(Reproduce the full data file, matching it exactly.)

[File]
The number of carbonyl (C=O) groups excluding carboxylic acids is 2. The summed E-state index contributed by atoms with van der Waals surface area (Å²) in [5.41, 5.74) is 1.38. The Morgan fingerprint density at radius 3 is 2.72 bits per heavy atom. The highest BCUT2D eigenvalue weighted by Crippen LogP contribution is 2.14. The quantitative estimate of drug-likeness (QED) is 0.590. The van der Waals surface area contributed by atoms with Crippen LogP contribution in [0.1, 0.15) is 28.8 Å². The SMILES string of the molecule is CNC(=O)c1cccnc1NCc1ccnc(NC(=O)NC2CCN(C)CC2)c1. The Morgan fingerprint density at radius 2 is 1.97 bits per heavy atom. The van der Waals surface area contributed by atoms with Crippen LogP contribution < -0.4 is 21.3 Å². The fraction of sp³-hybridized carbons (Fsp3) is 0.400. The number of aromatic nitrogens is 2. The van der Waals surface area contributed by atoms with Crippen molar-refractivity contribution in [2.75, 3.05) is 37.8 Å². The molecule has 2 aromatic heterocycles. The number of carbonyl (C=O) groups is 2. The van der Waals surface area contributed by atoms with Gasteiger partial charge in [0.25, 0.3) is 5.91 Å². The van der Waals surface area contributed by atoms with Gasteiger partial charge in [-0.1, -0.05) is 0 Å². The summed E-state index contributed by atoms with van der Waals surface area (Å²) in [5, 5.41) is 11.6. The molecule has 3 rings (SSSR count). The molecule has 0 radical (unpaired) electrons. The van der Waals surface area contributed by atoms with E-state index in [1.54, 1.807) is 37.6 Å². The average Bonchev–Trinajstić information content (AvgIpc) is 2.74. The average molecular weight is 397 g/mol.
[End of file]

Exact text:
The number of carbonyl (C=O) groups excluding carboxylic acids is 2. The summed E-state index contributed by atoms with van der Waals surface area (Å²) in [5.41, 5.74) is 1.38. The Morgan fingerprint density at radius 3 is 2.72 bits per heavy atom. The highest BCUT2D eigenvalue weighted by Crippen LogP contribution is 2.14. The quantitative estimate of drug-likeness (QED) is 0.590. The van der Waals surface area contributed by atoms with Crippen LogP contribution in [0.1, 0.15) is 28.8 Å². The SMILES string of the molecule is CNC(=O)c1cccnc1NCc1ccnc(NC(=O)NC2CCN(C)CC2)c1. The Morgan fingerprint density at radius 2 is 1.97 bits per heavy atom. The van der Waals surface area contributed by atoms with Crippen LogP contribution < -0.4 is 21.3 Å². The fraction of sp³-hybridized carbons (Fsp3) is 0.400. The number of aromatic nitrogens is 2. The van der Waals surface area contributed by atoms with Crippen molar-refractivity contribution in [2.75, 3.05) is 37.8 Å². The molecule has 2 aromatic heterocycles. The number of carbonyl (C=O) groups is 2. The van der Waals surface area contributed by atoms with Gasteiger partial charge in [0.25, 0.3) is 5.91 Å². The van der Waals surface area contributed by atoms with Gasteiger partial charge in [-0.1, -0.05) is 0 Å². The summed E-state index contributed by atoms with van der Waals surface area (Å²) in [5, 5.41) is 11.6. The molecule has 3 rings (SSSR count). The molecule has 0 radical (unpaired) electrons. The van der Waals surface area contributed by atoms with E-state index in [1.54, 1.807) is 37.6 Å². The average Bonchev–Trinajstić information content (AvgIpc) is 2.74. The average molecular weight is 397 g/mol.